Old world? New world?

A world of wine and so many tastes


Distinguishing between the old masters and the new kids on the block.

It's inevitable; if you're new to wine and discovering all of the related terminologies, there are several twists and turns along the way that are likely to stump you. One thing every wine enthusiast will come across at some point in their wine journey is the concept of 'Old World' and 'New World' wines. You can find yourself in a position where, for example, you've just learned about Pinot Noir and its general characteristics, and now you're discovering that there can be Old World Pinot Noir and New World Pinot Noir - and you might even need to use a different glass, depending on which it is!

So, what do these terms mean, and why does it matter? To help budding wine lovers overcome this potentially confusing area, in this blog, we'll talk about the fundamental differences between the meanings of the terms 'Old World' and 'New World' and the differences this can make to the wine you're enjoying.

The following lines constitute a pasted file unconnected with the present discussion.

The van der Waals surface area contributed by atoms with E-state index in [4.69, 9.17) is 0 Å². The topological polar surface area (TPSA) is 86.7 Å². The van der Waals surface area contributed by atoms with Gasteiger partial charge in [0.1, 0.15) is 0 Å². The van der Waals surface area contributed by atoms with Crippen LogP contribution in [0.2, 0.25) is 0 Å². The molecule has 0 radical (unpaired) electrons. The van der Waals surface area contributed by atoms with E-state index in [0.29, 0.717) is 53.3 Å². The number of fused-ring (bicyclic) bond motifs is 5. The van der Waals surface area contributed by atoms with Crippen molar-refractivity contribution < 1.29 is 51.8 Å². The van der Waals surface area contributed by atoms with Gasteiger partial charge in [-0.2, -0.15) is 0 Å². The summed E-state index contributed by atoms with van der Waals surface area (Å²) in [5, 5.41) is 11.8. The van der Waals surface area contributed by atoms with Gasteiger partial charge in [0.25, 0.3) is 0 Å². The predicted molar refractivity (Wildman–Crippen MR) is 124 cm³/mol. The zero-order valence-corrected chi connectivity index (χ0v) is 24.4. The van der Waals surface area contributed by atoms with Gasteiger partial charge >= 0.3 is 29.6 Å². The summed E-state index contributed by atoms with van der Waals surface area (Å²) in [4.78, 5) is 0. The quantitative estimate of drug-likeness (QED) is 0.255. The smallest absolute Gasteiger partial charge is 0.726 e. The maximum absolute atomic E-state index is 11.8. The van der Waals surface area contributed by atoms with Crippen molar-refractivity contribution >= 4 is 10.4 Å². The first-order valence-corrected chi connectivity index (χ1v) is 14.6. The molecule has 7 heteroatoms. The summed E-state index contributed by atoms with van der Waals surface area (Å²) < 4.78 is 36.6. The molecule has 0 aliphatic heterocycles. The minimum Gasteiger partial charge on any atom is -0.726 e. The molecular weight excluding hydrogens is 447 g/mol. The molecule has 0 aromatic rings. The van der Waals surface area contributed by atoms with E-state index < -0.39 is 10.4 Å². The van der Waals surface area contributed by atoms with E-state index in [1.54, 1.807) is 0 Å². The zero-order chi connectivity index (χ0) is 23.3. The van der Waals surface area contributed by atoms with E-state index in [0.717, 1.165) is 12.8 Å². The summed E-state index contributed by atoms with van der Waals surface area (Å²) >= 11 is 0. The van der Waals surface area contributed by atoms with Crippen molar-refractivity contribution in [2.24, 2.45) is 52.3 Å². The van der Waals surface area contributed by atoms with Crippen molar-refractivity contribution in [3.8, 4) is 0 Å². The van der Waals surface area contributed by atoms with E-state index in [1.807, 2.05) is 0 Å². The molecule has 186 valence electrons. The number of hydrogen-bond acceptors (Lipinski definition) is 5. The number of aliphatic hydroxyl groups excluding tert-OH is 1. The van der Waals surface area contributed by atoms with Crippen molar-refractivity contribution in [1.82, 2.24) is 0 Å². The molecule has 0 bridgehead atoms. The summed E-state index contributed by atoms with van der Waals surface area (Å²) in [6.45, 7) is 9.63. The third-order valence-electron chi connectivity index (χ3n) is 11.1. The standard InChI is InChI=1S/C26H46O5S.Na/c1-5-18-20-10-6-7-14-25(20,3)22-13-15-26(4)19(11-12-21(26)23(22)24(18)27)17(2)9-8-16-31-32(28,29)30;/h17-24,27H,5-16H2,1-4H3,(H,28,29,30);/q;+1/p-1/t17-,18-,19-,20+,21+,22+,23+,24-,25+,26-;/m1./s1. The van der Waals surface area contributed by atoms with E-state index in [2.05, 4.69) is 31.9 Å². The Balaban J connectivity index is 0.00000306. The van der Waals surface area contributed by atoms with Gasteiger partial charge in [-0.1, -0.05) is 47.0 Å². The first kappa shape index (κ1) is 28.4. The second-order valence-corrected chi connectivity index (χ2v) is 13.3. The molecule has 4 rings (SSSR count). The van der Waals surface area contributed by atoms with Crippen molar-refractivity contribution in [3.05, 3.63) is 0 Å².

What do Old World and New World mean?

'Old World' and 'New World' aren't exclusively used for wine. They are used in various contexts and are simply historical and geographical terms that refer to different regions of the world - primarily in the context of the exploration and colonization of the continents.

'Old World' typically refers to Europe, North Africa, and the Middle East, where many of the world's ancient civilizations originated and flourished, such as the Egyptians, Greeks, Romans, and various empires. These parts of the world have the longest histories of established trade, historical exploration, and colonization.